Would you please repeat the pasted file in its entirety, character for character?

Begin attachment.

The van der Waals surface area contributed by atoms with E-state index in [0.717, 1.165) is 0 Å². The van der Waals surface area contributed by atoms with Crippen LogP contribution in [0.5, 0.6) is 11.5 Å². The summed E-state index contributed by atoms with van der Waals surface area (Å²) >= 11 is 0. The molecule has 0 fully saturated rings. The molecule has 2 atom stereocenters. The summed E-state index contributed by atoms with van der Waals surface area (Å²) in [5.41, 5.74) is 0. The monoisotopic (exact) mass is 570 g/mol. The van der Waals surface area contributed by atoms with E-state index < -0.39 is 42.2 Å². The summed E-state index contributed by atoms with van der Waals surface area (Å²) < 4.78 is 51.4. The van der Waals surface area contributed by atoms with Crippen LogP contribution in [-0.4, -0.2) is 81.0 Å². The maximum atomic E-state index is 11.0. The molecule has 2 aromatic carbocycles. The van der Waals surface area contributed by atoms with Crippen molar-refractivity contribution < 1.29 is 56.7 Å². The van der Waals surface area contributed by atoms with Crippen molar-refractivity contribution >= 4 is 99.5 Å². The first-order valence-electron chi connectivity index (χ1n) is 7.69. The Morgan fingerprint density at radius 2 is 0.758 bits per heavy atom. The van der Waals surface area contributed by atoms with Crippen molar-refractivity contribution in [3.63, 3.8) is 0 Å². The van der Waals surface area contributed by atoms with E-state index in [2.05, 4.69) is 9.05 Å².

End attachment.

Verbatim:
The van der Waals surface area contributed by atoms with E-state index in [0.717, 1.165) is 0 Å². The van der Waals surface area contributed by atoms with Crippen LogP contribution in [0.5, 0.6) is 11.5 Å². The summed E-state index contributed by atoms with van der Waals surface area (Å²) >= 11 is 0. The molecule has 0 fully saturated rings. The molecule has 2 atom stereocenters. The summed E-state index contributed by atoms with van der Waals surface area (Å²) in [5.41, 5.74) is 0. The monoisotopic (exact) mass is 570 g/mol. The van der Waals surface area contributed by atoms with E-state index < -0.39 is 42.2 Å². The summed E-state index contributed by atoms with van der Waals surface area (Å²) < 4.78 is 51.4. The van der Waals surface area contributed by atoms with Crippen LogP contribution in [-0.4, -0.2) is 81.0 Å². The maximum atomic E-state index is 11.0. The molecule has 2 aromatic carbocycles. The van der Waals surface area contributed by atoms with Crippen molar-refractivity contribution < 1.29 is 56.7 Å². The van der Waals surface area contributed by atoms with Crippen molar-refractivity contribution >= 4 is 99.5 Å². The first-order valence-electron chi connectivity index (χ1n) is 7.69. The Morgan fingerprint density at radius 2 is 0.758 bits per heavy atom. The van der Waals surface area contributed by atoms with Crippen molar-refractivity contribution in [3.63, 3.8) is 0 Å². The van der Waals surface area contributed by atoms with E-state index in [2.05, 4.69) is 9.05 Å².